Brokerage accounts – a necessary evil for the accidental investor?

Who is the accidental investor?  It’s the tech genius who moves from company to company, participating in 401(k)’s, which he forgets once he moves on to the next opportunity.  Or perhaps it’s the self-employed entrepreneur whose CPA told her to set up a retirement account at year end.  Or maybe it’s the working Mom who recently inherited a small next egg she would like to use to fund her kid’s education.    READ MORE

Saving money on Rx – my wallet is feeling better already

What’s better than saving money on a $1,000 purchase? Saving on a $1,000 purchase you make year after year. For me, and most likely, a good portion of our aging population, prescription drugs is just such an expense, so I was especially excited to hear that there are websites that will tell me what local pharmacy has the lowest price for a prescription. READ MORE

In search of a pot of gold or maybe just a savings account that pays interest

When I think of cash for emergency funds, I think of “parking” the funds somewhere accessible and out of mind.  I want those funds to be a line item on the investment statement that reminds my clients — on those occasions when  they review their investment statements — that if they lose their job tomorrow, or become sick, they would be able to pay their bills in the short term.  READ MORE

How to prevent your own fiscal cliff

While our representatives in Washington attempt to come up with a plan to avoid a national financial cliff, many of my clients are attempting to deal with the uncertainty that abounds.  My advice is to focus on what you know, and what you can control.
Here’s a short list of the more significant tax changes scheduled for January:

  • In California, sales tax will increase by .25%.
  • Medical deductions on your Federal return will have to exceed 10%, and not 7.5% of Adjusted Gross Income.
  • Flexible spending account deductions will be reduced. READ MORE

Give it NOW if you’ve got it, or pay Uncle Sam when you pass in the big way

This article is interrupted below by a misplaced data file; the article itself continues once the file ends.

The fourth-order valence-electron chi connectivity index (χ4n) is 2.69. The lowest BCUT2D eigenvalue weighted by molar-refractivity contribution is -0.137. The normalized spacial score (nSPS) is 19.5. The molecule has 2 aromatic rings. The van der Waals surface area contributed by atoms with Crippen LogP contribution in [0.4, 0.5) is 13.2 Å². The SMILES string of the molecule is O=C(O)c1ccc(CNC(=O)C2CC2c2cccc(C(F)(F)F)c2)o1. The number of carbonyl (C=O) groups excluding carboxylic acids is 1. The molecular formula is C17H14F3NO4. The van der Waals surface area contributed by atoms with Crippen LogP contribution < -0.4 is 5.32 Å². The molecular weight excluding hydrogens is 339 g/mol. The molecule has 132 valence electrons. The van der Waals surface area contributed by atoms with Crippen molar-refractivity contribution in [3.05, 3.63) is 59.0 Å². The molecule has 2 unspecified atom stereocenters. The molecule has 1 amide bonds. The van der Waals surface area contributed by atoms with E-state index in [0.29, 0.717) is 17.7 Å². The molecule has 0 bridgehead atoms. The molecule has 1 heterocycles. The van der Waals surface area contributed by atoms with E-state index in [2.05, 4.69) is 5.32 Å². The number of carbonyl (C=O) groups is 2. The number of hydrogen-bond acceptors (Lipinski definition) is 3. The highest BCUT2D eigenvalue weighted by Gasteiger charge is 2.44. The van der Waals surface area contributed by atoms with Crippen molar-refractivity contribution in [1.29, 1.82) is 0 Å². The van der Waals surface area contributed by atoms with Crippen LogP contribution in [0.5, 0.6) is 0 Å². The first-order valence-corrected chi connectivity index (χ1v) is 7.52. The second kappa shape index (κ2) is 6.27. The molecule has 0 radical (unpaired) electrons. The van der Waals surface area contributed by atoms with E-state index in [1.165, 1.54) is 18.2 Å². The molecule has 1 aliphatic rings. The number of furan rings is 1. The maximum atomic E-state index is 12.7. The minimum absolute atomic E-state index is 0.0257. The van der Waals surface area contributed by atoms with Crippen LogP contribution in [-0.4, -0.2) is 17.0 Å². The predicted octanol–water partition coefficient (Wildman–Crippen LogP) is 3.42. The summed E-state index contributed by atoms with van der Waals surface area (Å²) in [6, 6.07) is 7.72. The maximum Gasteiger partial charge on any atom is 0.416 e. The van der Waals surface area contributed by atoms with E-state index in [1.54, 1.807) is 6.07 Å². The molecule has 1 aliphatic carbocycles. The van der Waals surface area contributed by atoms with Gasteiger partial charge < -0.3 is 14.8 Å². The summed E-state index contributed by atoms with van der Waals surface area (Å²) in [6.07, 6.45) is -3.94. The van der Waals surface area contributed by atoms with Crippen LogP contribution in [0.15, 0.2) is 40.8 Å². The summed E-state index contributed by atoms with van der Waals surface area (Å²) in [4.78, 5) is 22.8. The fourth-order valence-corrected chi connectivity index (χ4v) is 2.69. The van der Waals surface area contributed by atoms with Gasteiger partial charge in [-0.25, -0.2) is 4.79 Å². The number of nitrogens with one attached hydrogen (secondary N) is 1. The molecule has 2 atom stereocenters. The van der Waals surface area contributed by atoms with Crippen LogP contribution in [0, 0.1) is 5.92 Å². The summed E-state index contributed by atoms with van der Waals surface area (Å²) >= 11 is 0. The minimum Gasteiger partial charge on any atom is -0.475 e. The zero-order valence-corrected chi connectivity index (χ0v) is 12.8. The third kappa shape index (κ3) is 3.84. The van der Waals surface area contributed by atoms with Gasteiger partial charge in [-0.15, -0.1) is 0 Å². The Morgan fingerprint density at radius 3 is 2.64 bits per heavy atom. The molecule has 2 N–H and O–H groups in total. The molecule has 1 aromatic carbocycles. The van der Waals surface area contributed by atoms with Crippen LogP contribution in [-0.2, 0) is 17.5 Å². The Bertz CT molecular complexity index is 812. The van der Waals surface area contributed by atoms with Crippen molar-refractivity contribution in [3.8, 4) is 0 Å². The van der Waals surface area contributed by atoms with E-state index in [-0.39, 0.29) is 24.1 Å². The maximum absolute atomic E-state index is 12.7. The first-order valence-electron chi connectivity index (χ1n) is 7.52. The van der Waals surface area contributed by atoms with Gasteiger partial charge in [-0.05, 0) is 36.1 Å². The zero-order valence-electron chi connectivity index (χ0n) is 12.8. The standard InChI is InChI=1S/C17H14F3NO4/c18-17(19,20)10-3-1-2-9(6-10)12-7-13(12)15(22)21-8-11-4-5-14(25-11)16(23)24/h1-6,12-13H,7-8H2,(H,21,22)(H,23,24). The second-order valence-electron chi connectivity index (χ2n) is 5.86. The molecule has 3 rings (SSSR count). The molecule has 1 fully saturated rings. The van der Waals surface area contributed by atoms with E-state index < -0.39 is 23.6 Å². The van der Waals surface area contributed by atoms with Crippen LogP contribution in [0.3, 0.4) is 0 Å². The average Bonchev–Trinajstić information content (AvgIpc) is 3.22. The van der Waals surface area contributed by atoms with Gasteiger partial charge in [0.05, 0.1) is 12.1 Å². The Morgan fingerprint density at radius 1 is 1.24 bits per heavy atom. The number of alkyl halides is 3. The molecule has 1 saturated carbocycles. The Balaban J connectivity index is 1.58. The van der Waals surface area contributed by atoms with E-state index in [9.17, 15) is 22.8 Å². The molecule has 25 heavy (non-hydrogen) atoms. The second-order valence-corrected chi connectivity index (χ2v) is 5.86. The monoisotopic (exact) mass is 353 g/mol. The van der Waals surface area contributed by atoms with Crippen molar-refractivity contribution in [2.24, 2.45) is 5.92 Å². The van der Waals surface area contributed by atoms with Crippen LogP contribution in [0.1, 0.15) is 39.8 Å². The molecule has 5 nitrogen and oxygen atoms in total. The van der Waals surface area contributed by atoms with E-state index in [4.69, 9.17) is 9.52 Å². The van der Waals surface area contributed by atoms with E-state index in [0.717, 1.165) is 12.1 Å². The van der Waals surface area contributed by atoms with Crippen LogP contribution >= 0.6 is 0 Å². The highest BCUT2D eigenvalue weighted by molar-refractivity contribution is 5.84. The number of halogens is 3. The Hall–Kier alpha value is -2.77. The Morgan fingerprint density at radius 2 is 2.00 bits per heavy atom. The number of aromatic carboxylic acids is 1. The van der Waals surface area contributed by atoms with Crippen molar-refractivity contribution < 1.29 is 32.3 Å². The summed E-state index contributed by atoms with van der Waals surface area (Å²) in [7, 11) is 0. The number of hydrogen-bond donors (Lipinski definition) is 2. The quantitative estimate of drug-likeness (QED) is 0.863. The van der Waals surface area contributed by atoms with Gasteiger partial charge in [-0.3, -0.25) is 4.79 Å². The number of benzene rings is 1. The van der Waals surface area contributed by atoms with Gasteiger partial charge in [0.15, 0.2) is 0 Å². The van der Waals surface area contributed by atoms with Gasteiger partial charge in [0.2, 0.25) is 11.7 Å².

That’s right. I am talking about estate taxes. Your heirs are in great luck if you die in 2010, with a zero estate tax rate, but if you die in 2011, and if changes in tax legislation remain unresolved, the portion of your estate which will avoids estate tax will drop back down to $1.0 million, as compared to $3.5 million in 2009. My guess is that for many of you that your net worth could exceed the $1.0 limit in 2011, especially if you own real estate. So while estate tax planning was once only for the “fat cats,” it’s not any more. READ MORE

Long term care needs – the wild card of financial planning

Nothing is going to send a financial plan into a “crash & burn” faster than a disabling sickness or accident.  Even when you have medical insurance, you still have to worry about the costs of nursing homes, assisted care facilities and home health care — none of which are covered by most medical insurance policies, including Medicare.

What a difference a retirement plan and a reverse mortgage can make!

“I can’t afford to retire!” That’s the fear expressed by many of my new clients. In fact, it’s often the reason that my clients come to me in the first place.
While I can’t wave a magic wand to create the necessary retirement savings, I can help you to stretch the savings you already have.
Let me give you an example. READ MORE